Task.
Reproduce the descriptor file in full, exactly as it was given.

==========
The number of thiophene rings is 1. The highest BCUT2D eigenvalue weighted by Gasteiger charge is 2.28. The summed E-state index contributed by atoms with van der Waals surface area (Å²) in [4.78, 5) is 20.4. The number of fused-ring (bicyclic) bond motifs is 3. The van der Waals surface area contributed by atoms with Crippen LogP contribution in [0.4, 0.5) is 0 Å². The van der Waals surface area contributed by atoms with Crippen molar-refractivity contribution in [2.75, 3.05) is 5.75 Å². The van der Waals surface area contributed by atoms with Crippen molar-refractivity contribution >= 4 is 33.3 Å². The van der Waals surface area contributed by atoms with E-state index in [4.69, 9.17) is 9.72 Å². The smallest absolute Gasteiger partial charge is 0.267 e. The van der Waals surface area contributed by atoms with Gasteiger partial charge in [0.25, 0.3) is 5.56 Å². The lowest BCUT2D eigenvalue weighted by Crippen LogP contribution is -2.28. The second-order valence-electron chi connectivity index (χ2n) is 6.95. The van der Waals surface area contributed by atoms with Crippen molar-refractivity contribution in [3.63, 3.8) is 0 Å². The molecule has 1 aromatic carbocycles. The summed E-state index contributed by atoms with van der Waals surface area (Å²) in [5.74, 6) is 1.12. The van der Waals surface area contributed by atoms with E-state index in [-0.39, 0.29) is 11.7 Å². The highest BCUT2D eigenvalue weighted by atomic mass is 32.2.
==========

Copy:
The number of thiophene rings is 1. The highest BCUT2D eigenvalue weighted by Gasteiger charge is 2.28. The summed E-state index contributed by atoms with van der Waals surface area (Å²) in [4.78, 5) is 20.4. The number of fused-ring (bicyclic) bond motifs is 3. The van der Waals surface area contributed by atoms with Crippen LogP contribution in [0.4, 0.5) is 0 Å². The van der Waals surface area contributed by atoms with Crippen molar-refractivity contribution in [2.75, 3.05) is 5.75 Å². The van der Waals surface area contributed by atoms with Crippen molar-refractivity contribution >= 4 is 33.3 Å². The van der Waals surface area contributed by atoms with E-state index in [4.69, 9.17) is 9.72 Å². The smallest absolute Gasteiger partial charge is 0.267 e. The van der Waals surface area contributed by atoms with Gasteiger partial charge in [0.25, 0.3) is 5.56 Å². The lowest BCUT2D eigenvalue weighted by Crippen LogP contribution is -2.28. The second-order valence-electron chi connectivity index (χ2n) is 6.95. The van der Waals surface area contributed by atoms with Crippen molar-refractivity contribution in [3.63, 3.8) is 0 Å². The molecule has 1 aromatic carbocycles. The summed E-state index contributed by atoms with van der Waals surface area (Å²) in [5.74, 6) is 1.12. The van der Waals surface area contributed by atoms with E-state index in [-0.39, 0.29) is 11.7 Å². The highest BCUT2D eigenvalue weighted by atomic mass is 32.2.